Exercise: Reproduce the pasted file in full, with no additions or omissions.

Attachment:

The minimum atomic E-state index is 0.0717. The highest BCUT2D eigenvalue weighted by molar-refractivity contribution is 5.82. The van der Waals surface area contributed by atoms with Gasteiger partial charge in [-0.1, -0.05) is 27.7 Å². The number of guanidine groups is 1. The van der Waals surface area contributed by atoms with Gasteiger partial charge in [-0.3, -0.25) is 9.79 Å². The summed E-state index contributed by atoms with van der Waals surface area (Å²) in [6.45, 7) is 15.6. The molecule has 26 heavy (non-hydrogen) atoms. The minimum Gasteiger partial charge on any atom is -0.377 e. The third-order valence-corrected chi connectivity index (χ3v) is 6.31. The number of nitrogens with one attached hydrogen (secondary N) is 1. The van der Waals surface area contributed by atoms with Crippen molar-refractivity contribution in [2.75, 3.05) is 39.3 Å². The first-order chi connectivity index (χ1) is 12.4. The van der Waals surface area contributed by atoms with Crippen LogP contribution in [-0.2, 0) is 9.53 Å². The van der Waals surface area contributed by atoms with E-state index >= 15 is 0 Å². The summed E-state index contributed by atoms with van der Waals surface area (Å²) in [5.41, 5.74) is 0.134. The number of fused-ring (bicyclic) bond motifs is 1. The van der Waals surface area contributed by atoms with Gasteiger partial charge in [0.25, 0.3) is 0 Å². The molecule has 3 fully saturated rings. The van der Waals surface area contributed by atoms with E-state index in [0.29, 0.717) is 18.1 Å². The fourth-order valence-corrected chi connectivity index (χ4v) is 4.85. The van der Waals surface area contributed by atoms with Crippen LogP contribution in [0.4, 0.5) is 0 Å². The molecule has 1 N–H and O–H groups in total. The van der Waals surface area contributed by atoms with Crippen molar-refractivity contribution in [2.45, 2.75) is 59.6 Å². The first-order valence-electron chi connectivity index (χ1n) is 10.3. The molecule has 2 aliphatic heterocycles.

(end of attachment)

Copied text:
The minimum atomic E-state index is 0.0717. The highest BCUT2D eigenvalue weighted by molar-refractivity contribution is 5.82. The van der Waals surface area contributed by atoms with Gasteiger partial charge in [-0.1, -0.05) is 27.7 Å². The number of guanidine groups is 1. The van der Waals surface area contributed by atoms with Gasteiger partial charge in [-0.3, -0.25) is 9.79 Å². The summed E-state index contributed by atoms with van der Waals surface area (Å²) in [6.45, 7) is 15.6. The molecule has 26 heavy (non-hydrogen) atoms. The minimum Gasteiger partial charge on any atom is -0.377 e. The third-order valence-corrected chi connectivity index (χ3v) is 6.31. The number of nitrogens with one attached hydrogen (secondary N) is 1. The van der Waals surface area contributed by atoms with Crippen molar-refractivity contribution in [2.75, 3.05) is 39.3 Å². The first-order chi connectivity index (χ1) is 12.4. The van der Waals surface area contributed by atoms with Crippen LogP contribution in [-0.2, 0) is 9.53 Å². The van der Waals surface area contributed by atoms with E-state index >= 15 is 0 Å². The summed E-state index contributed by atoms with van der Waals surface area (Å²) in [5.41, 5.74) is 0.134. The number of fused-ring (bicyclic) bond motifs is 1. The van der Waals surface area contributed by atoms with Gasteiger partial charge in [0.25, 0.3) is 0 Å². The molecule has 3 fully saturated rings. The van der Waals surface area contributed by atoms with E-state index in [0.29, 0.717) is 18.1 Å². The fourth-order valence-corrected chi connectivity index (χ4v) is 4.85. The van der Waals surface area contributed by atoms with Crippen LogP contribution in [0.4, 0.5) is 0 Å². The molecule has 1 N–H and O–H groups in total. The van der Waals surface area contributed by atoms with Crippen molar-refractivity contribution in [2.45, 2.75) is 59.6 Å². The first-order valence-electron chi connectivity index (χ1n) is 10.3. The molecule has 2 aliphatic heterocycles.